Rating: 4/5 Stars
This will be a spoiler-free review.
I’m not going to lie. When I was assigned this book to read for my fiction workshop, I anticipated that I would hate it. Not because I don’t like classic literature–in fact, I love the classics–but because it was assigned to me. In my experience, if a piece of classic literature is assigned to read, it isn’t the good stuff. I’ve never been assigned to read Little Women or Pride and Prejudice, and although I read Wuthering Heights for a class, it was a classic that I was allowed to pick for myself. So, going into this novel, I was filled with dread. I thought I was in for a rough 325 pages. Thankfully, that wasn’t the case, and I actually ended up really enjoying myself.
It’s hard to choose an element that I liked most about this book, because I feel that Kesey did everything right. The characters, the world building, the pacing and tension… It all worked really well in this novel. If I had to choose just one to rant and rave over, though, I guess I’m going to have to go with the characters, since, in general, that’s my favorite part of all stories. A book without interesting, well-developed characters just isn’t for me.
Kesey’s cast of characters in this novel were both diverse and incredibly fascinating. Every single one of them had a backstory that was slowly revealed to the reader over time, and they all had super unique personalities that added to the story in some way. Although Harding and Billy Bibbet found their way into my heart, I’d have to say that McMurphy was my favorite character by far. He was a very nuanced character, a mystery through and through that I had fun trying to solve along with Chief Bromden, the POV character.
Speaking of Bromden, I felt that Kesey made an excellent choice in making him the POV character. It was an interesting dynamic that I’ve never really seen explored in literature before, where the first person narrative almost reads like a third person novel. This is because Bromden pretends to be deaf and dumb, and so a lot of the story revolves around him observing everything that’s happening in this mental hospital rather than playing a major role in the events of the story. I also thought it was fascinating how Kesey played with the unreliable narrator. Since Bromden has hallucinations, I never really knew if what he was experiencing was real or fake. It made me question everything I was reading (which sometimes became frustrating, but overall I think it was a strong choice on Kesey’s part).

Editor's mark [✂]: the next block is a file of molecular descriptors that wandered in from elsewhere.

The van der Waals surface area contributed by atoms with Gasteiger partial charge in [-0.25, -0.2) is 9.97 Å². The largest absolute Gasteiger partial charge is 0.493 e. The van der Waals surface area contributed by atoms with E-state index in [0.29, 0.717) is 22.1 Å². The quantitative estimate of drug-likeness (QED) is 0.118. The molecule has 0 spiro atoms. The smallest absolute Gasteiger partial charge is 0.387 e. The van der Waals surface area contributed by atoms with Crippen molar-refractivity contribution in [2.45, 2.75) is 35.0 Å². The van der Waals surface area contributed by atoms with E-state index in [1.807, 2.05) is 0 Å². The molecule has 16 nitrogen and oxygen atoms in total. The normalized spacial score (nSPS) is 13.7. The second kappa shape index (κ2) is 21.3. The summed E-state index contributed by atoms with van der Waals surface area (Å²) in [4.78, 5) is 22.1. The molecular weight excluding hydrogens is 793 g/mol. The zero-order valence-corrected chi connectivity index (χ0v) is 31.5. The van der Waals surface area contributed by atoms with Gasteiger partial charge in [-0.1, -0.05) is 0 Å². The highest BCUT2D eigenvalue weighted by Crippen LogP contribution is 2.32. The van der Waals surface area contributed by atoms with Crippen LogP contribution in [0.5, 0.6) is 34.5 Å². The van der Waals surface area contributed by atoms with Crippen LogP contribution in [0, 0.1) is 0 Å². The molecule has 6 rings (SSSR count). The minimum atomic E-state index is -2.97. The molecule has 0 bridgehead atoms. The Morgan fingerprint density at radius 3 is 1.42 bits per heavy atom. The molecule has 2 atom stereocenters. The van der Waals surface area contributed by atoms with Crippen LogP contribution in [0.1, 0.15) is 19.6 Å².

The world building in this novel was also very strong. Since nearly the entire story took place in the hospital, we learned a lot about the layout, rules, and politics of it. Everything was clear and made sense, and it was obvious that Kesey had done his research before writing his novel. Nothing felt unrealistic or out of place in this world that he built. Even better, the politics of the hospital played a major role in the novel’s plot, which was fun to read.
As far as pacing and tension goes, I felt those elements were very strong, too. The story moved along at a nice, steady pace, rarely slowing down so much that anything became boring. Scenes that were made up almost entirely of dialogue really helped to push the story froward, making moments that might not have been the most exciting but were important to the plot move by quickly. Plot-wise, I found myself really engaged in the miscellaneous shenanigans the patients got up to, especially when it came to McMurphy’s feud with Nurse Ratched. I always looked forward to finding out what McMurphy would do next to get under the Big Nurse’s skin.
So if I liked the book so much, why did I only give it four stars instead of five? A lot of it is personal preference, to be honest. One thing that I really didn’t like that others who read this book may love were the hallucination scenes. Since Chief Bromden is mentally ill, he sometimes hallucinates very vividly, and those moments just weren’t my thing. Don’t get me wrong, they were well-written, but they just didn’t feel like they added much to the story. I did like the vague moments where he may or may not have been hallucinating, like I mentioned earlier, but the deep dive into Bromden’s psyche was just too much for me. Those were moments where I felt the story dragged, and I had to trudge to get through them.
Similarly, there were flashbacks to Bromden’s childhood that I also felt dragged the story down. While he was the POV character, he definitely wasn’t the protagonist. That role belonged to McMurphy. So while it would have been fine to learn a small bit about Bromden’s past, I personally felt there were too many moments where Kesey dwelled on his life before the mental hospital.
And the final reason was just that the novel didn’t affect me strongly. I save my highest ratings for novels that really have me on the edge of my seat the whole time. While this one was definitely fun to read, I never had any strong feelings about it throughout.
All of these reasons are subjective, though, and definitely wouldn’t keep me from recommending this novel to others to read. In fact, I might even call it a must-read for classic literature fans, and maybe even for aspiring authors as well. With an author doing so many great things in their writing, it would be foolish for someone to pass it up without at least giving it a chance. I’d especially recommend it to anyone who loves character-driven stories that focus on a band of misfits.